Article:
Order Carnivora – Meat eating mammals
Family Mustelidae – weasels, badgers, skunks, and otters
Scientific Name: Mustela nigripes
Description: Length is 20-24 inches including a 5-6 inch tail. Weighs up to 2 ½ pounds with males being slightly larger than females. Body is long and narrow with short legs. Ears are prominent. The color is normally a yellow-buff but is paler on the underparts. The forehead, muzzle, and throat are nearly white; top of head and middle of back are brown; face mask, feet, and tip of tail are black.
Home Range: Historically was prevalent in North American
prairies from Southern Saskatchewan to Northern Mexico and
east from the foothills of the Rocky Mountains including much of
Texas, Oklahoma, Kansas, Nebraska, and the Dakotas. Now only
present in the wild in select reintroduction sites.
Habitat Type: Lives exclusively in prairie dog burrows
of the short grass prairie.
Reproductive Habits: Black footed ferrets are solitary except during the mating season which is usually March - April. They reproduce only once a year, and a litter of 1-5 young are born after a gestation period of 42 - 45 days. The young, called kits, begin to venture out of the burrow in early July, and are ready to leave their mother by early October. While males will disperse great distances, females tend to stay close to their mother’s burrow. Black footed ferrets reach sexual maturity at one year of age; however, some males which attempt mating cannot actually mate until late in their first season.
Because females do not ovulate until they have mated, scientists in charge of the captive breeding programs have developed methods to determine optimum breeding condition in both males and females. In order to promote as much genetic diversity as possible, Artificial Insemination (AI) has become common at the various breeding facilities.
Diet in Wild: 90% of diet is prairie dogs. Some additional small mammals.
Diet in Zoo: Bird of Prey meat, thawed mouse once a week.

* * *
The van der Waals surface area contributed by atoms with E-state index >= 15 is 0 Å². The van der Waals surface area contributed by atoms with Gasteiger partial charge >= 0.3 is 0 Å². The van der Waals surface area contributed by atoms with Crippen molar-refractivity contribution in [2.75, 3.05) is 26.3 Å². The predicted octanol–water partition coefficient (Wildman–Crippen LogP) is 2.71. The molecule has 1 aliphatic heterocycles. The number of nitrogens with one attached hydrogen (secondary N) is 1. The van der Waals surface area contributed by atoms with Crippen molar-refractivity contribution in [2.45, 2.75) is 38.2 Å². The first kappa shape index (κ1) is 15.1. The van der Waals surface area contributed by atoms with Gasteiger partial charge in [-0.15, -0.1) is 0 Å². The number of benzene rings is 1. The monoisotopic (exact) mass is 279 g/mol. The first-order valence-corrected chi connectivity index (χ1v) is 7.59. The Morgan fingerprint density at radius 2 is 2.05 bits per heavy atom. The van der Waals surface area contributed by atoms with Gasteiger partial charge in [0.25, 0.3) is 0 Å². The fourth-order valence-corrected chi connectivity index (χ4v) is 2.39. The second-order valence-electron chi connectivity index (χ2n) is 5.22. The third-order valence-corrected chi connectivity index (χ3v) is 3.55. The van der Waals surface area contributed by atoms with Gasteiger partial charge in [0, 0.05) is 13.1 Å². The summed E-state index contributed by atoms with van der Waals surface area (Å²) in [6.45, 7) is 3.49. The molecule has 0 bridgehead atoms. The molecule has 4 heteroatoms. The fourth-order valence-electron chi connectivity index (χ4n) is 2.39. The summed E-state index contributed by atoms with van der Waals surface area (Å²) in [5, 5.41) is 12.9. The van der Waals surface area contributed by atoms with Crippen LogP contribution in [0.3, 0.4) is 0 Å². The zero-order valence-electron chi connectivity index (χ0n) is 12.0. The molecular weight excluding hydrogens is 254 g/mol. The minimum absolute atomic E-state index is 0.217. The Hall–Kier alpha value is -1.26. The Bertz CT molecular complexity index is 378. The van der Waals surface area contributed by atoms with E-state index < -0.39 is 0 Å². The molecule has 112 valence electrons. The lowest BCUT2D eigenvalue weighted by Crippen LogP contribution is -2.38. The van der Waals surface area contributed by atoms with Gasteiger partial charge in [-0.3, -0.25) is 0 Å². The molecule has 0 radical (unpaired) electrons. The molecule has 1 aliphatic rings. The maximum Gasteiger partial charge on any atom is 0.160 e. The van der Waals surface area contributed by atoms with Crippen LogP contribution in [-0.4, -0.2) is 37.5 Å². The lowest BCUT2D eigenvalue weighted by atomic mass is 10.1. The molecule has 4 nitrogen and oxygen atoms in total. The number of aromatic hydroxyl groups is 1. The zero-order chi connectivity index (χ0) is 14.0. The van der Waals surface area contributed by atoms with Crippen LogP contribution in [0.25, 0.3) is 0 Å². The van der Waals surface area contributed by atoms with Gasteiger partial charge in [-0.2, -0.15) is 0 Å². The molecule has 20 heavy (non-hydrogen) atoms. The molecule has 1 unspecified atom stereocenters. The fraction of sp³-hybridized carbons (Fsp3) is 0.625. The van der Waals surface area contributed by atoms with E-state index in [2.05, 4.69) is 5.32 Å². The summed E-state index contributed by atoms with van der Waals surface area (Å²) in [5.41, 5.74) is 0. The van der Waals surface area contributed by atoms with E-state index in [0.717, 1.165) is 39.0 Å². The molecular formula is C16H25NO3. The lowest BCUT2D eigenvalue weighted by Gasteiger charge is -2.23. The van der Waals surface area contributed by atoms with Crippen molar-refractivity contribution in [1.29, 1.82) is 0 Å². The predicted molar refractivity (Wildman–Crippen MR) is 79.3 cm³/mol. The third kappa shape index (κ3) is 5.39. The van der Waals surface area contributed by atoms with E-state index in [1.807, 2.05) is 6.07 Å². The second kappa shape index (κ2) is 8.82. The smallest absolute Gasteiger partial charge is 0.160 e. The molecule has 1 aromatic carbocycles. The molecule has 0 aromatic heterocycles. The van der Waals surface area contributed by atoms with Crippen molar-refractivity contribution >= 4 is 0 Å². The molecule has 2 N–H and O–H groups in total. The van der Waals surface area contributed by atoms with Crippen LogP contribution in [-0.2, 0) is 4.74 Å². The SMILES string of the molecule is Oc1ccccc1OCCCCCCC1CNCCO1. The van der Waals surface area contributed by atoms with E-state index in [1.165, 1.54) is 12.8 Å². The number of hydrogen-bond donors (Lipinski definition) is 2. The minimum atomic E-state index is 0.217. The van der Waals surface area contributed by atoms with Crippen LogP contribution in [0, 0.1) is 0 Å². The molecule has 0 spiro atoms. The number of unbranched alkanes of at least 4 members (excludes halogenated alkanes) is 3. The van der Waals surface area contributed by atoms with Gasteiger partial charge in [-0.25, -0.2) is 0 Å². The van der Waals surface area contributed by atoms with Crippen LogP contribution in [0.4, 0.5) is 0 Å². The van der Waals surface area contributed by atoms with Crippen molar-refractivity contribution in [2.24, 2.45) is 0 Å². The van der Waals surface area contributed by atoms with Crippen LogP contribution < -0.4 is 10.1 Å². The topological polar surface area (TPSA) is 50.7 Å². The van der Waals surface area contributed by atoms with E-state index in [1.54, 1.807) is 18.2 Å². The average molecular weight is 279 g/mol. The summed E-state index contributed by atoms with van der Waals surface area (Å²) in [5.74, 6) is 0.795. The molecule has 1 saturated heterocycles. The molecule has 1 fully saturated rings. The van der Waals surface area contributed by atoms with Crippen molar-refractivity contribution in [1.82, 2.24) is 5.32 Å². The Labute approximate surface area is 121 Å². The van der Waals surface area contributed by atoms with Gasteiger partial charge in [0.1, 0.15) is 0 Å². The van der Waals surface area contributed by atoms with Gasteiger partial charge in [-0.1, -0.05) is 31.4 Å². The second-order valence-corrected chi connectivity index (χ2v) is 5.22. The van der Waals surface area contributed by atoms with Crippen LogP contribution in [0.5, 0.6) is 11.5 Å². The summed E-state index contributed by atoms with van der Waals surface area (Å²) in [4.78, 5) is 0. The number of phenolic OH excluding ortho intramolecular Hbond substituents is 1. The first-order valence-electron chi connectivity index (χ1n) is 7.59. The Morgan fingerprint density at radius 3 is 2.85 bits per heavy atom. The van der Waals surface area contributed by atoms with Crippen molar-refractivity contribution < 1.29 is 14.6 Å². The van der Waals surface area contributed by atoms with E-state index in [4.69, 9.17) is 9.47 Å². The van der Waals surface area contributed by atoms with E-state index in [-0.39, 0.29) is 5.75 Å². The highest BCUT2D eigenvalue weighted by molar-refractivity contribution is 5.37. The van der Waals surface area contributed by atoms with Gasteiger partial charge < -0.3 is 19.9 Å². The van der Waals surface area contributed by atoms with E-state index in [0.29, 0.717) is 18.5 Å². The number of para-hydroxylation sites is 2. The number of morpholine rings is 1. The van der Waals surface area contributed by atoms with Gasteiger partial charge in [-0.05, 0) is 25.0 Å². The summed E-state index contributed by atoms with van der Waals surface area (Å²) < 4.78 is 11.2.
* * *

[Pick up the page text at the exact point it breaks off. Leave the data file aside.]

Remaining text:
General Info: Black footed ferrets are probably the rarest mammal in North America. They may have once been common in the American West, but by the early 1900’s settlers had begun a campaign to eradicate the ferret’s main source of food—the prairie dog. Because these ferrets rely on prairie dogs for 90% of their food and use the prairie dogs’ burrows for shelter, their numbers declined dramatically with the prairie dog. It is now estimated that 98% of prairie dog habitat has been destroyed. Although large colonies still remain, they are isolated from each other so that colonization has become impossible.
Black footed ferrets were listed as endangered in 1967 and feared extinct by the mid 1970s. In 1981, a colony was discovered near Meeteetse, WY. Unfortunately, an outbreak of sylvatic plague and canine distemper began to decimate the colony. The last 18 ferrets known to exist were captured and placed in an intensive captive breeding program. Release sites have now been established in four states: Shirley Basin, WY; Badlands National Park, SD; Aubrey Valley, AZ; and Charles M. Russell National Wildlife Refuge, MT. The next release site will be in Northwestern Colorado (Fall 1999).
Prairie dog numbers continue to decline as many local and state laws require land owners to eradicate prairie dogs on their property. As long as the prairie dog numbers continue to decline, there will not be enough habitat to downlist the Black footed ferret to threatened. Although land owners may consider prairie dogs pests, they are actually a keystone prairie species. Animals such as the swift fox, burrowing owl, and many others, rely on prairie dog towns for their survival. In addition, prairie dogs loosen and aerate the soil and their grazing activities reduce perennial grasses and encourage plant diversity. This diverse plant composition is generally more nutritious for cattle, and promotes faster weight gain. Because cattle prefer the improved grasses that result from prairie dog activities, they graze prairie dog towns harder and as a result, the towns become overgrazed. The prairie dogs do not overgraze, but they may be attracted to overgrazed areas because the shorter grasses provide a better view of approaching predators.
Predators: Owls, hawks, eagles, coyotes, bobcats.
Black footed ferrets are listed in CITES Appendix I and IUCN Red List as Endangered.
Black Footed Ferret: Return of a Native. 1998. Pamphlet. U.S. Fish and Wildlife Service.
Black Footed Ferret Slide Show. 1999. Dawn Olson. Kathy Sexson, Ed.
Walker’s Mammals of the World, Vol II. Fifth Edition. 1991. Ronald M. Nowak. Johns Hopkins University Press. Baltimore. pp. 1104-1105, 1113-1114.